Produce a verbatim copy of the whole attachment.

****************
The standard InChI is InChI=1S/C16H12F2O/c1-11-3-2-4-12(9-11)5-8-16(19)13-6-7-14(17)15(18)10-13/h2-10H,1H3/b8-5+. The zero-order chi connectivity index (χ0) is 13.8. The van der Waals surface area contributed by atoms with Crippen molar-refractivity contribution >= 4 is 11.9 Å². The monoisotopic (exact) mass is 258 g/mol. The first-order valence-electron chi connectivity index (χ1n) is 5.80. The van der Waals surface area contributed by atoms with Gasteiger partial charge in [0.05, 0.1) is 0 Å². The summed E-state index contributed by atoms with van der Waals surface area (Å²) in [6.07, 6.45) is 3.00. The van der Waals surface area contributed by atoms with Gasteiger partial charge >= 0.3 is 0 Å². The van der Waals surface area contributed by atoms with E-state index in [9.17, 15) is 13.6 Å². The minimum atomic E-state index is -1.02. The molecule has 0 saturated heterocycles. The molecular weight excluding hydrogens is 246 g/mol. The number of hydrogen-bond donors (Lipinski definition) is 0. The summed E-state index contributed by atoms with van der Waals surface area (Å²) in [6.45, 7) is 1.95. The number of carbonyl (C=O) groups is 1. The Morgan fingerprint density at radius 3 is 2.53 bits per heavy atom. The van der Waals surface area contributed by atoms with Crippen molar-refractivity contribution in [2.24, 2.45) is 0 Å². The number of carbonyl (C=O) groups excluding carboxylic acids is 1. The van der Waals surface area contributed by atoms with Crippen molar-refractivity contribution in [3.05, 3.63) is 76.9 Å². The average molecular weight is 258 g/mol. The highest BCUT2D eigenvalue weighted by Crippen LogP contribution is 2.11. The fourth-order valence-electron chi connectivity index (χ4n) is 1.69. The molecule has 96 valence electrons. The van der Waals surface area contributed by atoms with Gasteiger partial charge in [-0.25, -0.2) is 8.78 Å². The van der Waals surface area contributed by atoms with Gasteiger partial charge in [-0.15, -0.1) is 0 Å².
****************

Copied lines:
The standard InChI is InChI=1S/C16H12F2O/c1-11-3-2-4-12(9-11)5-8-16(19)13-6-7-14(17)15(18)10-13/h2-10H,1H3/b8-5+. The zero-order chi connectivity index (χ0) is 13.8. The van der Waals surface area contributed by atoms with Crippen molar-refractivity contribution >= 4 is 11.9 Å². The monoisotopic (exact) mass is 258 g/mol. The first-order valence-electron chi connectivity index (χ1n) is 5.80. The van der Waals surface area contributed by atoms with Gasteiger partial charge in [0.05, 0.1) is 0 Å². The summed E-state index contributed by atoms with van der Waals surface area (Å²) in [6.07, 6.45) is 3.00. The van der Waals surface area contributed by atoms with Gasteiger partial charge >= 0.3 is 0 Å². The van der Waals surface area contributed by atoms with E-state index in [9.17, 15) is 13.6 Å². The minimum atomic E-state index is -1.02. The molecule has 0 saturated heterocycles. The molecular weight excluding hydrogens is 246 g/mol. The number of hydrogen-bond donors (Lipinski definition) is 0. The summed E-state index contributed by atoms with van der Waals surface area (Å²) in [6.45, 7) is 1.95. The number of carbonyl (C=O) groups is 1. The Morgan fingerprint density at radius 3 is 2.53 bits per heavy atom. The van der Waals surface area contributed by atoms with Crippen molar-refractivity contribution in [2.24, 2.45) is 0 Å². The number of carbonyl (C=O) groups excluding carboxylic acids is 1. The van der Waals surface area contributed by atoms with Crippen molar-refractivity contribution in [3.05, 3.63) is 76.9 Å². The average molecular weight is 258 g/mol. The highest BCUT2D eigenvalue weighted by Crippen LogP contribution is 2.11. The fourth-order valence-electron chi connectivity index (χ4n) is 1.69. The molecule has 96 valence electrons. The van der Waals surface area contributed by atoms with Gasteiger partial charge in [-0.25, -0.2) is 8.78 Å². The van der Waals surface area contributed by atoms with Gasteiger partial charge in [-0.15, -0.1) is 0 Å².